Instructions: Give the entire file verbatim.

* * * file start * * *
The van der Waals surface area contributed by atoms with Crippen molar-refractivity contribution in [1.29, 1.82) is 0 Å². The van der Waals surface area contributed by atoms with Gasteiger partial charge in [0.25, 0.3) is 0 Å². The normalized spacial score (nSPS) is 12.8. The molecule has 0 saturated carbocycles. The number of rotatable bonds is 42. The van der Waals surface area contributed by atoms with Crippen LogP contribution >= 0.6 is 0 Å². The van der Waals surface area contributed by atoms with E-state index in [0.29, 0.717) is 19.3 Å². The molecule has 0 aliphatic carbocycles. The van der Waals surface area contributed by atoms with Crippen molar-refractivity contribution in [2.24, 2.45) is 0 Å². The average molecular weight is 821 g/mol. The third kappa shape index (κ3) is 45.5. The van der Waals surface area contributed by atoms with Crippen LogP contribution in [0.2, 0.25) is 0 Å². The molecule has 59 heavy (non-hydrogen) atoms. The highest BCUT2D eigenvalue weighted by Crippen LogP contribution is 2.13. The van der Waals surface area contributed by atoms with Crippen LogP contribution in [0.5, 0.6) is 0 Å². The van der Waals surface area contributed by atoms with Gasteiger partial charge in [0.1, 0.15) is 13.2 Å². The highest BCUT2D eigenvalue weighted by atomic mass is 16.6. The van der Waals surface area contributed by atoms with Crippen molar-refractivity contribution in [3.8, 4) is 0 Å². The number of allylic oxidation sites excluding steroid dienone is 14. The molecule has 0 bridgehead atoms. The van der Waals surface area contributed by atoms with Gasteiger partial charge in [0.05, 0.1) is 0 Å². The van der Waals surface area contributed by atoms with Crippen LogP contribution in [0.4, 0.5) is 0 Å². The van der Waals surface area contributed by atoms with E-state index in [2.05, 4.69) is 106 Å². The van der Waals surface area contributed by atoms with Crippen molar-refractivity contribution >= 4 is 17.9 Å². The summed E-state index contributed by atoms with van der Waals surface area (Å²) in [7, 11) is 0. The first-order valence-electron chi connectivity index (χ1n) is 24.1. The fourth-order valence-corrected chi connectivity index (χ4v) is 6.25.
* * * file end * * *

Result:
The van der Waals surface area contributed by atoms with Crippen molar-refractivity contribution in [1.29, 1.82) is 0 Å². The van der Waals surface area contributed by atoms with Gasteiger partial charge in [0.25, 0.3) is 0 Å². The normalized spacial score (nSPS) is 12.8. The molecule has 0 saturated carbocycles. The number of rotatable bonds is 42. The van der Waals surface area contributed by atoms with Crippen LogP contribution >= 0.6 is 0 Å². The van der Waals surface area contributed by atoms with E-state index in [0.29, 0.717) is 19.3 Å². The molecule has 0 aliphatic carbocycles. The van der Waals surface area contributed by atoms with Crippen molar-refractivity contribution in [2.24, 2.45) is 0 Å². The average molecular weight is 821 g/mol. The third kappa shape index (κ3) is 45.5. The van der Waals surface area contributed by atoms with Crippen LogP contribution in [0.2, 0.25) is 0 Å². The molecule has 59 heavy (non-hydrogen) atoms. The highest BCUT2D eigenvalue weighted by Crippen LogP contribution is 2.13. The van der Waals surface area contributed by atoms with Crippen LogP contribution in [0.5, 0.6) is 0 Å². The van der Waals surface area contributed by atoms with Gasteiger partial charge in [0.1, 0.15) is 13.2 Å². The highest BCUT2D eigenvalue weighted by atomic mass is 16.6. The van der Waals surface area contributed by atoms with Crippen molar-refractivity contribution in [3.8, 4) is 0 Å². The number of allylic oxidation sites excluding steroid dienone is 14. The molecule has 0 bridgehead atoms. The van der Waals surface area contributed by atoms with Gasteiger partial charge in [0.05, 0.1) is 0 Å². The van der Waals surface area contributed by atoms with Crippen LogP contribution in [0.4, 0.5) is 0 Å². The van der Waals surface area contributed by atoms with E-state index in [2.05, 4.69) is 106 Å². The van der Waals surface area contributed by atoms with Crippen molar-refractivity contribution >= 4 is 17.9 Å². The summed E-state index contributed by atoms with van der Waals surface area (Å²) in [7, 11) is 0. The first-order valence-electron chi connectivity index (χ1n) is 24.1. The fourth-order valence-corrected chi connectivity index (χ4v) is 6.25.